“Embrace diversity” (196) says the first line of the verse. Lauren takes her own advice in this chapter of the novel when she reaches out to the young couple who seem to be following her, Harry and Zahra. Harry and Zahra question Lauren’s motives when she first inquires if the two of them feel comfortable inviting the couple to join their group by asking, “Aren’t you afraid they’ll rob us?” (207) because typically Lauren is afraid of letting strangers into her life. But she responds by noting their equipment is better than what the three of them have and that they are all alone, with no one else to watch their backs; joining forces with them would ensure better protection for the couple as well as for Lauren, Zahra and Harry. And by those actions we see the second part of the verse come into play: “Unite—Or be divided, robbed, ruled, killed By those who see you as prey” (196). Lauren avoided the possibility of becoming the “prey” of the young couple in two ways: first, when she defended them against the coyotes and gave back their water, and second when she invited them to join forces with her group in order to become stronger.

“Embrace diversity Or be destroyed” (196). I interpreted this last part of the verse as Lauren saying that at some point you have to realize that everyone has to step out of their comfort zone every once in a while in order to achieve a common goal, especially in her circumstances. And in Lauren’s case that step was her asking strangers to join her in her journey, despite her apprehension towards strangers most of the time. The world in which Lauren lives is full of hesitant people. The couple who eventually joined her were very skeptical at first as to why she would invite strangers to join her (as she expected) because she says, “I didn’t blame them. People stay alive out here by being suspicious” (208). But ultimately the need for collaboration and protection outweighs the instinct of suspicion, which in the long run is why Lauren was able to reach out to the couple and form an alliance.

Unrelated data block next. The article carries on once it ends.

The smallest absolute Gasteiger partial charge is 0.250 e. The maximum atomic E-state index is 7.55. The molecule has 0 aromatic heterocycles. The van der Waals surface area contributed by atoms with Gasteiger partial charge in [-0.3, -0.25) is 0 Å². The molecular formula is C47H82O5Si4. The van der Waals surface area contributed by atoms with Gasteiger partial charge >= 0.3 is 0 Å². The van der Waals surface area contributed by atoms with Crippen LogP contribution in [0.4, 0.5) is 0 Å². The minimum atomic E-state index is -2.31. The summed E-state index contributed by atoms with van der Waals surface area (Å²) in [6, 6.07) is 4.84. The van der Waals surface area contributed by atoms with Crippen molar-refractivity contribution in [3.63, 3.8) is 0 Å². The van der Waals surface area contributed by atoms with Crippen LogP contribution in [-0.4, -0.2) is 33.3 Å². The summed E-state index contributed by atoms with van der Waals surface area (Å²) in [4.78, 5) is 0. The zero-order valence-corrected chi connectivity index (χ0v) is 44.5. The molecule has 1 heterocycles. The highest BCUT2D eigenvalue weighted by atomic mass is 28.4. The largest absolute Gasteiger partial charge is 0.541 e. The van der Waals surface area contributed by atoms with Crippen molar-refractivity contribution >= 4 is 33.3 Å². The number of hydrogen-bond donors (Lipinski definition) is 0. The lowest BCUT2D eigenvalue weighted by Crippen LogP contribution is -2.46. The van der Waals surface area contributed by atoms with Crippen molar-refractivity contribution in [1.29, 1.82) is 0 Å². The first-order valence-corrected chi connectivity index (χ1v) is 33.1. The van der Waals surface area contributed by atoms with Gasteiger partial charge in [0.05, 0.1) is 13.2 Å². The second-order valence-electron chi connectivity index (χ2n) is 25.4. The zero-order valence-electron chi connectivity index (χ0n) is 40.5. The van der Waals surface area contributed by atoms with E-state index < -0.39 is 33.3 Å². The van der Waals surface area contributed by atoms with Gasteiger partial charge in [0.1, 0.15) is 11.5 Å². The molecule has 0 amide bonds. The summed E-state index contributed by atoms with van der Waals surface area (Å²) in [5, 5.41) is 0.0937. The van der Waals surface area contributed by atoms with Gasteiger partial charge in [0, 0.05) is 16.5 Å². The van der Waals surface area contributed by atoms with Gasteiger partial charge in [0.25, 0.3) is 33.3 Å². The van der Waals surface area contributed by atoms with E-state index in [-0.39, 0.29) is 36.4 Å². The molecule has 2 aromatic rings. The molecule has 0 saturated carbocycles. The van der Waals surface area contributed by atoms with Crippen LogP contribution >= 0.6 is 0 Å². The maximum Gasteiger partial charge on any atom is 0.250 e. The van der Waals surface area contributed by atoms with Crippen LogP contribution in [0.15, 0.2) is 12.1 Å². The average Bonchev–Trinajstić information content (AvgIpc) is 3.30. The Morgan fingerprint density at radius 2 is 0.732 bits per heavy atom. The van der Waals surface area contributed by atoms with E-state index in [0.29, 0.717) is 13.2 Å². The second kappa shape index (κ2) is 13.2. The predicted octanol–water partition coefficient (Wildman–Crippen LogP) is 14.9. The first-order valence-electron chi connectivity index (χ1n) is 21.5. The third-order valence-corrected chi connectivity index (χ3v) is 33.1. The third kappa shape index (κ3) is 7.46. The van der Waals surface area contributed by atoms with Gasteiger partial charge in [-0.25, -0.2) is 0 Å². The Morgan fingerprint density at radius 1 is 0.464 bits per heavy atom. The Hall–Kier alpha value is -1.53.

1. This essay was good in a way that it interpreted the earthseed verse clearly line by line with supporting evidence from the book. It clearly sends the message that, as a leader, Lauren's attitude towards embracing the diversity was essential and it worked out as her advantage.
    However, I want to point out that the first paragraph was too long that it was hard to know the main point of that paragraph. It would be better to divide it into two paragraphs to send the message clearer.
    Also, I think there is a better approach to start the first sentence of each paragraph other than starting with a verse from the book.

  2. The verse is fine, and your initial interpretation of it is also fine. But it's also straightforward and repetitive; you say the same thing several times, really, without really developing your argument at all. Understanding the verse isn't hard, and understanding how it applies to this family isn't hard, either. That doesn't mean that there wasn't more to write about, though. Why Lauren was able to take risks in order to embrace the diversity which her world is so hostile to - that's one question. Another area to expand: what does Lauren't own affliction (genetic diversity) have to do with this verse? Or, what are some of the political dimensions of the verse.

    In other words, you stick too much to the easy and obvious in this essay: you need to find something more challenging/complicated here, if it's going to be a worthwhile topic.